What Is Effective Annual Interest Rate?

Effective Interest Rate Explained

An investor works through EAR calculations.

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Effective annual rate (EAR) is an interest rate that reflects the true return on an investment or the true amount of interest due on a credit card or loan.

A more thorough understanding of how EAR works and how to calculate it can provide you with an accurate way to compare different credit cards, loans, and investments that have annual interest rates and different compounding periods.

What Is Effective Annual Interest Rate?

EAR is the interest rate that factors in compounding interest (interest charged on interest) over a given period. For example, a balance due on a credit card may include interest. If you don’t pay off the balance by the due date, the issuer will charge interest on the existing interest.

How To Calculate Effective Annual Interest Rate

The equation for calculating EAR has two main components: 

  • i: the stated interest rate (APR)
  • n: the number of compounding periods

Here’s how the equation looks before you plug in your APR and compounding periods:

EAR = (1 + i/n)n – 1

Credit Card EAR

Examining EAR from the standpoint of a credit card balance can help you see the difference between your APR and EAR. For a balance of $1,000 on a credit card that charges 20% APR, the interest would cost you $200 in one year. However, most credit cards charge compound interest daily, so you calculate the EAR for the same $1,000 balance like this:

[1 + (20% / 365)365] – 1 = .2213 or, expressed as EAR, 22.13%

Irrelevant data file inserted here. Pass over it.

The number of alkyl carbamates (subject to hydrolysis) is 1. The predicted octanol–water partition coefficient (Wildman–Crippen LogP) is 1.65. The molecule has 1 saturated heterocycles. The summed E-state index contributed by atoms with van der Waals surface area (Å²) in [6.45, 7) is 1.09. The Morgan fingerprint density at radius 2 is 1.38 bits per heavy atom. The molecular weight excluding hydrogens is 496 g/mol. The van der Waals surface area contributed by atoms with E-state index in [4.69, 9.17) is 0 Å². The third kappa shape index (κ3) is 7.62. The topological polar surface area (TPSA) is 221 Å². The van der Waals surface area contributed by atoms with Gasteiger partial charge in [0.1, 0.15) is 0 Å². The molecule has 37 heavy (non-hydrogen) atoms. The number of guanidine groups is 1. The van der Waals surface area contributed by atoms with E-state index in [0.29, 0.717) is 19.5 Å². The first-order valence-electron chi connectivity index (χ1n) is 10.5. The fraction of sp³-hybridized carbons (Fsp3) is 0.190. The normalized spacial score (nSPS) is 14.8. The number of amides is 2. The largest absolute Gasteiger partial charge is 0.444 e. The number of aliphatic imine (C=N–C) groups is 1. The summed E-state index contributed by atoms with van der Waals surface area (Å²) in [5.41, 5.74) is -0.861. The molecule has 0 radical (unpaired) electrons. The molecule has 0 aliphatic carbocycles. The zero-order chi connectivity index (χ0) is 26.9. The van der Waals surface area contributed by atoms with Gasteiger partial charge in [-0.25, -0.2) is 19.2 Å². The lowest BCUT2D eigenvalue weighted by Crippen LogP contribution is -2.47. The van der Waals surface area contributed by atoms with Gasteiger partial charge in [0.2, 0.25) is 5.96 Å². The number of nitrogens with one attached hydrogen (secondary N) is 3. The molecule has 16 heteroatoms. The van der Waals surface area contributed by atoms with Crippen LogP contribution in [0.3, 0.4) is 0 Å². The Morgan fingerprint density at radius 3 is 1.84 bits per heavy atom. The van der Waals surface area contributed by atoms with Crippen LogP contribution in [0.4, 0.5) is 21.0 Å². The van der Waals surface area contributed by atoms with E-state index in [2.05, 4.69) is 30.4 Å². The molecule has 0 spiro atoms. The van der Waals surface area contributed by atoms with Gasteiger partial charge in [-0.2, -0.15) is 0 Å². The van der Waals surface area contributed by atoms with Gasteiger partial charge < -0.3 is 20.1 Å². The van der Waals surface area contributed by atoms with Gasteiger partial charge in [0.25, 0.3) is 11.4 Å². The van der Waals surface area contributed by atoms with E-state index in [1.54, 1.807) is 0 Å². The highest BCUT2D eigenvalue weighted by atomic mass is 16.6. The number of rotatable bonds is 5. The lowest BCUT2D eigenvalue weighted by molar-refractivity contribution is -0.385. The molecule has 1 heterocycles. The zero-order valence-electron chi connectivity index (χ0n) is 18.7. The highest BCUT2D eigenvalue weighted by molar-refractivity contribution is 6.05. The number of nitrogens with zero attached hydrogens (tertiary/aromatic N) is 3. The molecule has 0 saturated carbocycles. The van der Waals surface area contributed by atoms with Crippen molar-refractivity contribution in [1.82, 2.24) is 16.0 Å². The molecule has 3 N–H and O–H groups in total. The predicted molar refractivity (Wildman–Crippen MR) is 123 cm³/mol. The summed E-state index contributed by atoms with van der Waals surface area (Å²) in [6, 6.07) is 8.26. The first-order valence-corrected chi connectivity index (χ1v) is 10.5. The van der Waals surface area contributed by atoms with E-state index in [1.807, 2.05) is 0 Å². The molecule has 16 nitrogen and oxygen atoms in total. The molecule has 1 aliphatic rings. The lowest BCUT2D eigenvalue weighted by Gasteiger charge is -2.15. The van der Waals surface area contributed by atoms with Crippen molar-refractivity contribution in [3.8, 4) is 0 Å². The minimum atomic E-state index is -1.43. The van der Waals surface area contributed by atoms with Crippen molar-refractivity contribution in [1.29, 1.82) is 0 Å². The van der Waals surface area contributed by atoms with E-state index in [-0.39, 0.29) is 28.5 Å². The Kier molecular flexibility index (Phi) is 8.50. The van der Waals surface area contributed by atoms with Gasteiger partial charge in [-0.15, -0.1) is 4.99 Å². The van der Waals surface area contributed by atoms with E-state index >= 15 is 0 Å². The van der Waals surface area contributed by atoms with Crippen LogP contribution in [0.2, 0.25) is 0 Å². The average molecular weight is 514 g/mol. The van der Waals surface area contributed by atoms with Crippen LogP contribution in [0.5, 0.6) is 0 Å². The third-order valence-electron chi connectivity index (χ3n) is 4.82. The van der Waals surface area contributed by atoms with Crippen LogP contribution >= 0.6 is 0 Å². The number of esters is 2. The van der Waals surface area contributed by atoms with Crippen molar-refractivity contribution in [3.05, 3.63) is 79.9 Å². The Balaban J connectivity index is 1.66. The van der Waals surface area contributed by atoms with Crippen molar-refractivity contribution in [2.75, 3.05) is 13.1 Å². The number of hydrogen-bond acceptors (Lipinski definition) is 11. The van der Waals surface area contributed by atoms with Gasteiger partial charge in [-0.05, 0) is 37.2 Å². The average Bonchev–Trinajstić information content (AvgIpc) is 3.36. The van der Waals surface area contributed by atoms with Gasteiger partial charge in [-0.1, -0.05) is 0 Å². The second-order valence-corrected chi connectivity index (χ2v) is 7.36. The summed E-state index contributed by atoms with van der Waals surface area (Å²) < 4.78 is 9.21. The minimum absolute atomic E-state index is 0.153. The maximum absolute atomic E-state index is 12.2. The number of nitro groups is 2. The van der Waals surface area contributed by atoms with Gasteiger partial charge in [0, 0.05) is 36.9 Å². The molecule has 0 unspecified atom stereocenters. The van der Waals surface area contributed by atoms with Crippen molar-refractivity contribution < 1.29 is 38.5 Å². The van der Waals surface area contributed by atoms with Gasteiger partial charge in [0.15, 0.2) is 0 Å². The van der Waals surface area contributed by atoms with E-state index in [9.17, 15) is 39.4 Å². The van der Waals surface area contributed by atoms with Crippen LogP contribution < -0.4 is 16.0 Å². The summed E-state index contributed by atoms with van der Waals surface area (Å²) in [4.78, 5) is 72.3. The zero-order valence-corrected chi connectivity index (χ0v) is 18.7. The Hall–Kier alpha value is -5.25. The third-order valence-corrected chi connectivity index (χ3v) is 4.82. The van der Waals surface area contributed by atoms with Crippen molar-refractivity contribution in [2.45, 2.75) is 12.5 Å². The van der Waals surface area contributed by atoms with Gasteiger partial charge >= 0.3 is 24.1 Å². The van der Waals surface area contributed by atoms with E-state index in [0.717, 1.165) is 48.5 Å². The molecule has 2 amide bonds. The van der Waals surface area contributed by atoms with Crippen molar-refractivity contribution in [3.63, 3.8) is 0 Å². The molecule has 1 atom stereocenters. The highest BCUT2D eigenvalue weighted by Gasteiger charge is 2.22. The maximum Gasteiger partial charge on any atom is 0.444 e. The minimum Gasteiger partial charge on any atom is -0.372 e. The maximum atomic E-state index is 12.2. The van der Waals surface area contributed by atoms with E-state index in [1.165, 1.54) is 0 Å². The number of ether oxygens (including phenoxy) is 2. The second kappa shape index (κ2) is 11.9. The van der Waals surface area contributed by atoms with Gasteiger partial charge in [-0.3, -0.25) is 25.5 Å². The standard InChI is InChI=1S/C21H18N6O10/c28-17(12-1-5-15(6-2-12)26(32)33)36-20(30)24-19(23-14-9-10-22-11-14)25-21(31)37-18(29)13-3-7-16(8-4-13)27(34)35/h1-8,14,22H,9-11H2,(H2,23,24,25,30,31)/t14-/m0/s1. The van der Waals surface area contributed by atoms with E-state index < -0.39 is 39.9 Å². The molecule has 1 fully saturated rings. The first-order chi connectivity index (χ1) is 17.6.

In this example, a credit card that advertises a 20% APR has an EAR of 22.13%, and because of that, your yearly interest payment would be $221 instead of $200.

EAR will always be more than APR unless there is only one compounding period annually, in which case they will be the same.

Investment EAR

When EAR refers to interest paid to an investor, it operates similarly. If investment A has an annual interest rate of 5% that is compounded monthly and investment B has the same APR but compounds twice a year, investment option A will have a higher overall return or yield because it compounds more often.

Here’s how to calculate the difference between the two options if you start with an investment of $1,000:

Investment Option A: [1 + (5% / 12)12] – 1 = 5.11%

Investment Option B: [1 + (5% / 2)2] 1 = 5.06%

In this example, investment A’s starting balance of $1,000 will be worth $1,051 after one year, and investment B will be worth $1,050.60. While that may not seem like a big difference, it can be significant if the original investment is bigger and you invest the money for a decade or more.

Effective Annual Interest Rate vs. APR

EAR accounts for the impact of compounding interest, whereas the more commonly used annual percentage rate (APR)—also known as “nominal interest”—is an annualized rate that does not factor in compounding interest.

APR is a generally accepted rate to use for banks, credit card companies, and other businesses, but it’s important to figure out EAR so you have a more accurate idea of how interest will affect the outcome of carrying a balance or holding an investment like a CD or money market account.

The table below compares EAR to four different APRs over four different compounding periods:

APR EAR Every 6 Months EAR Quarterly EAR Monthly EAR Daily
 10%  10.25%  10.38%  10.47%  10.51%
 15%  15.56%  15.86%  16.07%  16.17%
 20%  21.00%  21.55%  21.93%  22.13%
25% 26.56%   27.44%   28.07% 28.39%

You can find EAR calculators online. These provide a quick means of comparing different loans or investment offers.

Key Takeaways

  • Investors or borrowers should determine the effective annual interest rate (EAR) because it provides the true return on a fixed-rate investment or the actual amount of interest due on a loan.
  • Unless interest is only compounded annually, the EAR will always be higher than the annual percentage rate (APR) because it factors in the impact of compounding.
  • More frequent compounding periods means more interest.